Indian-origin physicist honoured by Queen Elizabeth
Indian-origin physicist, Professor Tejinder Virdee, best known for his work on the Large Hadron Collider, was accorded an honorary knighthood by Queen Elizabeth II.
London: Indian-origin physicist, Professor Tejinder Virdee, best known for his work on the Large Hadron Collider, was accorded an honorary knighthood by Queen Elizabeth II for his contribution to the field of science.
Virdee of Imperial College London was named a Knight Bachelor for his services to science in the Queen`s Birthday Honours List, released here yesterday evening.
His citation reads: "Professor Virdee is one of the UK`s most distinguished physicists and, as one of the creators of the Compact Muon Solenoid (CMS) Experiment he has made outstanding contributions to science.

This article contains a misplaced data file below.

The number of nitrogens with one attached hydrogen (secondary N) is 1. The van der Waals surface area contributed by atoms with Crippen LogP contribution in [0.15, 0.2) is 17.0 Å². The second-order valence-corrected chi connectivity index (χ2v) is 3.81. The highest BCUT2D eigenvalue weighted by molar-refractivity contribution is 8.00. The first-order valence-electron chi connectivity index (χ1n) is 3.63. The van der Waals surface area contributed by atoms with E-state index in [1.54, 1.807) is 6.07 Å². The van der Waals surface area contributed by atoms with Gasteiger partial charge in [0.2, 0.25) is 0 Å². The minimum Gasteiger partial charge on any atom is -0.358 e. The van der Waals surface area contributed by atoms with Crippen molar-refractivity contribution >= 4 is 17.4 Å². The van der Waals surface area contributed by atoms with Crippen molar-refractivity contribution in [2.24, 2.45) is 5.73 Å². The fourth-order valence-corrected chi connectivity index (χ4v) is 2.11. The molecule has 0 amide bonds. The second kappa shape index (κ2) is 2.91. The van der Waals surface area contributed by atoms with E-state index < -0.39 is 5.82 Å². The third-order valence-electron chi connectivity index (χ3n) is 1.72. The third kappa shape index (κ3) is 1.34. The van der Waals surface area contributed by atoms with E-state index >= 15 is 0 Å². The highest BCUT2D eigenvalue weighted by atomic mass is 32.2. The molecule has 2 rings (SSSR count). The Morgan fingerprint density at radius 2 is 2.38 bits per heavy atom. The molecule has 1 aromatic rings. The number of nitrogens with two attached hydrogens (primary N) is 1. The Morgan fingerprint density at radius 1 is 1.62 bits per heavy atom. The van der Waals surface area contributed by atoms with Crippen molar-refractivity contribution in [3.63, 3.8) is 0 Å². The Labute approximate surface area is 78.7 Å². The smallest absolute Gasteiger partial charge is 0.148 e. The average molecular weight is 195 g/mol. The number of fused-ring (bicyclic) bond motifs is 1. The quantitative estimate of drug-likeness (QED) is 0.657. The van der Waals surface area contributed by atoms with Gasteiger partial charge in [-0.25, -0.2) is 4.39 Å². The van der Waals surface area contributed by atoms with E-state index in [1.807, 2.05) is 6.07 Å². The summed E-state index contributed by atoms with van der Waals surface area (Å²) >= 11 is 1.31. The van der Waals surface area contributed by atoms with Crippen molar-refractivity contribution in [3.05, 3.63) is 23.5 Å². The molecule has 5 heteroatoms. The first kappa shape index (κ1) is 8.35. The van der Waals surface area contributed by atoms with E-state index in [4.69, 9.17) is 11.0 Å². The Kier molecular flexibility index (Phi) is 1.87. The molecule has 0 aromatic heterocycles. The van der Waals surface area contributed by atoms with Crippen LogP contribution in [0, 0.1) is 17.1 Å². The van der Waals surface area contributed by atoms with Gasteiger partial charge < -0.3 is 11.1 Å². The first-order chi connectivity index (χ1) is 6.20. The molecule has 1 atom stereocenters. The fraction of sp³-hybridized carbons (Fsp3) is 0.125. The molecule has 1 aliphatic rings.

The CMS experiment, at the Large Hadron Collider, CERN, Geneva, has delivered seminal results in particle physics, including the groundbreaking discovery of the Higgs Boson, or the God particle, a particle that gives mass to other particles.
"Beyond his innovative work in particle physics, he is also a great campaigner for science, and promoter of science and education in Africa and India."
Besides, Hollywood actor and UN special envoy Angelina Jolie was named an honorary dame - the female version of a knight by Britain`s Queen Elizabeth II for her work combating sexual violence in war zones.
The 39-year-old Oscar winner, who has spent much of this week co-chairing a London summit on war rape with foreign secretary William Hague, was one of hundreds of people recognised in the Queen`s annual Birthday Honors List for services to their; community.